Penk Valley Academy Trust embraces evidence based practice and we are particularly interested in what research shows works best in education. Our approach is heavily influenced by the research carried out over decades by Professor John Hattie. He set out to answer the question about what works best in education. We know that children and young people learn anyway. But which approaches ensure that the most learning takes place?
Imagine someone asks you to drive your car but doesn’t tell you what the destination is. How do you begin to make sense of the journey? Or imagine being asked to draw a butterfly. You hand in your beautiful drawing only to be told that you should have used colour and it was supposed to be drawn to scale. Wouldn’t it be better to have known the requirements before you began?
Making learning visible means being very clear about the intent of the learning and ensuring that all our children know what success looks like. It means modelling examples of good practice. It means receiving targeted feedback along the way. As a result children can answer the three key learning questions for themselves:
- Where am I going?
- How am I doing?
- Where to next?
What are the other main characteristics of visible learners?
- Take responsibility
- Seek challenge
- See errors as opportunities
- Seek and use feedback to make progress
In our academy trust we believe that children and young people will gain great satisfaction by successfully achieving a challenging goal after working hard and making real effort. Having ‘break through’ moments in learning is exciting. ‘Eureka!’ exclaimed Archimedes when he suddenly grasped a particular principle to do with volume he had been wrestling with. ‘I found it!’ He jumped out of his bath and was so excited he forgot to dress before running down the street. Try telling him that learning and hard work aren’t enjoyable!
Professor Hattie talks about the Goldilocks principle when it comes to challenge – not too hard, not too easy, but just the right amount. The aim is to stretch but not to create a chasm which can’t be crossed. The most effective teachers set appropriately challenging learning intentions and then structure their lessons so that the learner can achieve them. When the learner shares the commitment to achieve these goals, then the goals are more likely to be achieved.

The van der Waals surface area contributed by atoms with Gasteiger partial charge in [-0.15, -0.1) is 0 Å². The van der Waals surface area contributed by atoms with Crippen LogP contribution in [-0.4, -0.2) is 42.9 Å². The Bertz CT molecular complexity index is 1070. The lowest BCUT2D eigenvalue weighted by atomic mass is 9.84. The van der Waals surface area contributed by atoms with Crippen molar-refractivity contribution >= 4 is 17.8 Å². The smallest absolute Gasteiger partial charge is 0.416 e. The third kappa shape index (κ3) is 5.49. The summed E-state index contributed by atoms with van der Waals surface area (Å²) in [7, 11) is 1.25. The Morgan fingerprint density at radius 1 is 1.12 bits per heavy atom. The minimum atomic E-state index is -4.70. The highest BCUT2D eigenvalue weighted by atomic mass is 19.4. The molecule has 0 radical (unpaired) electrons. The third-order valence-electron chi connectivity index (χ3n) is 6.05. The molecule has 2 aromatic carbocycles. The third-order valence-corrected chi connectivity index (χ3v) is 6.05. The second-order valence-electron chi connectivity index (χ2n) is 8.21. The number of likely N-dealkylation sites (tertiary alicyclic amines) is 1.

Learning should make children think. At times they will be in an ‘I’m stuck situation’ (we call this the pit). This is when the teacher supports children to develop the learning strategies to wrestle with the issue. They will realise there is no easy, glib answer. This ‘cognitive conflict’ as it is called is an essential part of the learning process.
Children thrive in learning environments in which they feel safe and happy. Safe enough to take risks in their learning because they are not embarrassed to make errors – because they know that learning thrives on errors. Confident enough to know what to do when they don’t know what to do.
We help them develop these essential learning behaviours.
Whilst there are times when school work is an individual activity (tests and exams for example), some of the best learning occurs when children and young people are actively collaborating in solving problems or seeking to attain shared, challenging goals.
There is a wealth of talent in our schools. We want our teachers to work closely together, sharing ideas, developing great practice, devising top notch success criteria and so on. Professor Hattie calls this ‘collective efficacy’ and found that it has a huge impact on standards.
As we grow our 2-19 provision we will benefit hugely from working together to create a seamless learning journey.
We are not perfect, we don’t have all the answers, and we will make errors. The great thing is that learning thrives on errors and we will become stronger and more effective because we will learn from them.